Two Women Vie To Become Cheyenne's First Female Mayor
The Cheyenne mayoral race is heating up as it heads into its final weeks before Election Day. It’s a historic race, as two women vie to become the city’s first female mayor.
After advancing from the primaries, candidate Amy Surdam got pushback from her opponent Marian Orr after she called them both girls instead of women.
Reporter James Chilton, who is covering the race for the Wyoming Tribune Eagle, said other than that incident, gender has actually played a small role in the race.
“It’s more about ‘do we vote for the candidate who says we need to take care of our streets and our infrastructure today, or yesterday if at all possible? Or do we want to vote for the candidate who wants to balance our upcoming spending on infrastructure and amenities?” said Chilton.
Orr’s campaign is focused on improving Cheyenne’s infrastructure, particularly its roads. Her opponent, Amy Surdam, has a platform more centered on bringing new amenities to the community, like a rec center and a children’s museum. Neither candidate is affiliated with a political party.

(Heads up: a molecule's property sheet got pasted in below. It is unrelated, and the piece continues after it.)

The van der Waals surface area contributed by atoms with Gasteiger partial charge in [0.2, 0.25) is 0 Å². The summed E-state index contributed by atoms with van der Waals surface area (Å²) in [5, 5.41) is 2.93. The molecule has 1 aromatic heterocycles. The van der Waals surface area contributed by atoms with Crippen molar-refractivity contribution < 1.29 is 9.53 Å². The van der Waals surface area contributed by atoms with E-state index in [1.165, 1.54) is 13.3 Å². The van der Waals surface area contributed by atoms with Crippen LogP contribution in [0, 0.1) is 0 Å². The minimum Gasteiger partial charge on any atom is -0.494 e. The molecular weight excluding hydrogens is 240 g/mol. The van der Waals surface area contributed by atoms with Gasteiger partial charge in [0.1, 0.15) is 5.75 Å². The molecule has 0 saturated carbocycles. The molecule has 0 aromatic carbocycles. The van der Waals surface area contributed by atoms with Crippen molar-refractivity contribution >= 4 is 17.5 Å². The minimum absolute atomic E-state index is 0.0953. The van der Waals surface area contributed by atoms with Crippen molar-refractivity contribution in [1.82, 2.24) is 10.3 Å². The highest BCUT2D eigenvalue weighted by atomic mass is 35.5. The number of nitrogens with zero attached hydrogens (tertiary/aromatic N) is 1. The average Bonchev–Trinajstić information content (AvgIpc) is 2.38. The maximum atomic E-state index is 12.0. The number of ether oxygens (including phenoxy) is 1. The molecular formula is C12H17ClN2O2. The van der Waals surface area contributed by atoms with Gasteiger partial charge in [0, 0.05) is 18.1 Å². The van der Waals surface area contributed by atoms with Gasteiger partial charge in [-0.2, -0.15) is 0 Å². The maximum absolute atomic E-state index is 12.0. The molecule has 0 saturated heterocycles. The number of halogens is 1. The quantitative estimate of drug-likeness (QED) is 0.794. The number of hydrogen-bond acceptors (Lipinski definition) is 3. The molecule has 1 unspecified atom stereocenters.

Chilton said personal attacks from both candidates have ramped up throughout the general election.
“It’s not mudslinging,” he said. “It’s more of an effort to characterize who is best equipped to hold the job of mayor, based on what their goals are, what their policies are.”
Cheyenne does not have any kind of voter polling, and, because of that, Chilton said it’s tough to say who is in the lead but that he expects it to be a close race.
He said voter reactions to having a female mayor have ranged from neutral to mildly positive.